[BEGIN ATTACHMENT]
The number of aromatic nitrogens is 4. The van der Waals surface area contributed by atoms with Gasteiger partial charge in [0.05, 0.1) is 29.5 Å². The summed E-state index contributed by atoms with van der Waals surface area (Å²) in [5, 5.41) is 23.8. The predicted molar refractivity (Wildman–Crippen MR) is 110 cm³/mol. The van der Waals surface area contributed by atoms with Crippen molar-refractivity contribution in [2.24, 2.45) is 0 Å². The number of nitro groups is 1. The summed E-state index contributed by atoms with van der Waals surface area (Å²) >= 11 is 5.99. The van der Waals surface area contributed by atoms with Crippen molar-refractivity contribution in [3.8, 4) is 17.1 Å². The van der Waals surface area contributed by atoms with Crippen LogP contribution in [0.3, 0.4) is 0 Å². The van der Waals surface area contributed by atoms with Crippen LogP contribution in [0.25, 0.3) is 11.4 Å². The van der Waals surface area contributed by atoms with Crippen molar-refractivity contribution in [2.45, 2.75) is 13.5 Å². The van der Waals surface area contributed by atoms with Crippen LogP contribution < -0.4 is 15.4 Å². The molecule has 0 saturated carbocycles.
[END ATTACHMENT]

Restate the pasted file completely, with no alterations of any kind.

The number of aromatic nitrogens is 4. The van der Waals surface area contributed by atoms with Gasteiger partial charge in [0.05, 0.1) is 29.5 Å². The summed E-state index contributed by atoms with van der Waals surface area (Å²) in [5, 5.41) is 23.8. The predicted molar refractivity (Wildman–Crippen MR) is 110 cm³/mol. The van der Waals surface area contributed by atoms with Crippen molar-refractivity contribution in [2.24, 2.45) is 0 Å². The number of nitro groups is 1. The summed E-state index contributed by atoms with van der Waals surface area (Å²) >= 11 is 5.99. The van der Waals surface area contributed by atoms with Crippen molar-refractivity contribution in [3.8, 4) is 17.1 Å². The van der Waals surface area contributed by atoms with Crippen LogP contribution in [0.3, 0.4) is 0 Å². The van der Waals surface area contributed by atoms with Crippen LogP contribution in [0.25, 0.3) is 11.4 Å². The van der Waals surface area contributed by atoms with Crippen molar-refractivity contribution in [2.45, 2.75) is 13.5 Å². The van der Waals surface area contributed by atoms with Crippen LogP contribution < -0.4 is 15.4 Å². The molecule has 0 saturated carbocycles.